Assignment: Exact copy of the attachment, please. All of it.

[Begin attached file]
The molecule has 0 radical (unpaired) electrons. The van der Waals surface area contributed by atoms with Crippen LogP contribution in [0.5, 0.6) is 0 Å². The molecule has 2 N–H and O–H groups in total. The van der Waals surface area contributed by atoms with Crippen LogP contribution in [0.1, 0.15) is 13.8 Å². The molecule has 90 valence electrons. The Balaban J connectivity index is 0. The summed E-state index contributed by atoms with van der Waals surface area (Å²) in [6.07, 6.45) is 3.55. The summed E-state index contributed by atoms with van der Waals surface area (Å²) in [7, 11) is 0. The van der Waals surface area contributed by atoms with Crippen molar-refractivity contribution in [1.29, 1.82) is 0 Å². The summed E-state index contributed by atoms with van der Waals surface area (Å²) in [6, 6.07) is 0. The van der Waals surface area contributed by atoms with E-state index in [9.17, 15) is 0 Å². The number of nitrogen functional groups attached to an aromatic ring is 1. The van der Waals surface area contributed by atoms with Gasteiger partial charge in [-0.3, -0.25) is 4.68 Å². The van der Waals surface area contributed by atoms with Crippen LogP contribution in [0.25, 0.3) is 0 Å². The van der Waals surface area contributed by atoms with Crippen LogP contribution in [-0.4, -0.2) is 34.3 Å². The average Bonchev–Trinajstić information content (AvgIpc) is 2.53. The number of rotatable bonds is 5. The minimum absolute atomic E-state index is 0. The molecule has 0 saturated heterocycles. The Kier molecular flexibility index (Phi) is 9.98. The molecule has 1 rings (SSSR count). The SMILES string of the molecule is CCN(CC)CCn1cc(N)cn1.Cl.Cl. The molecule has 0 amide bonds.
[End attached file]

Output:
The molecule has 0 radical (unpaired) electrons. The van der Waals surface area contributed by atoms with Crippen LogP contribution in [0.5, 0.6) is 0 Å². The molecule has 2 N–H and O–H groups in total. The van der Waals surface area contributed by atoms with Crippen LogP contribution in [0.1, 0.15) is 13.8 Å². The molecule has 90 valence electrons. The Balaban J connectivity index is 0. The summed E-state index contributed by atoms with van der Waals surface area (Å²) in [6.07, 6.45) is 3.55. The summed E-state index contributed by atoms with van der Waals surface area (Å²) in [7, 11) is 0. The van der Waals surface area contributed by atoms with Crippen molar-refractivity contribution in [1.29, 1.82) is 0 Å². The summed E-state index contributed by atoms with van der Waals surface area (Å²) in [6, 6.07) is 0. The van der Waals surface area contributed by atoms with E-state index in [9.17, 15) is 0 Å². The number of nitrogen functional groups attached to an aromatic ring is 1. The van der Waals surface area contributed by atoms with Gasteiger partial charge in [-0.3, -0.25) is 4.68 Å². The van der Waals surface area contributed by atoms with Crippen LogP contribution in [0.25, 0.3) is 0 Å². The van der Waals surface area contributed by atoms with Crippen LogP contribution in [-0.4, -0.2) is 34.3 Å². The average Bonchev–Trinajstić information content (AvgIpc) is 2.53. The number of rotatable bonds is 5. The minimum absolute atomic E-state index is 0. The molecule has 0 saturated heterocycles. The Kier molecular flexibility index (Phi) is 9.98. The molecule has 1 rings (SSSR count). The SMILES string of the molecule is CCN(CC)CCn1cc(N)cn1.Cl.Cl. The molecule has 0 amide bonds.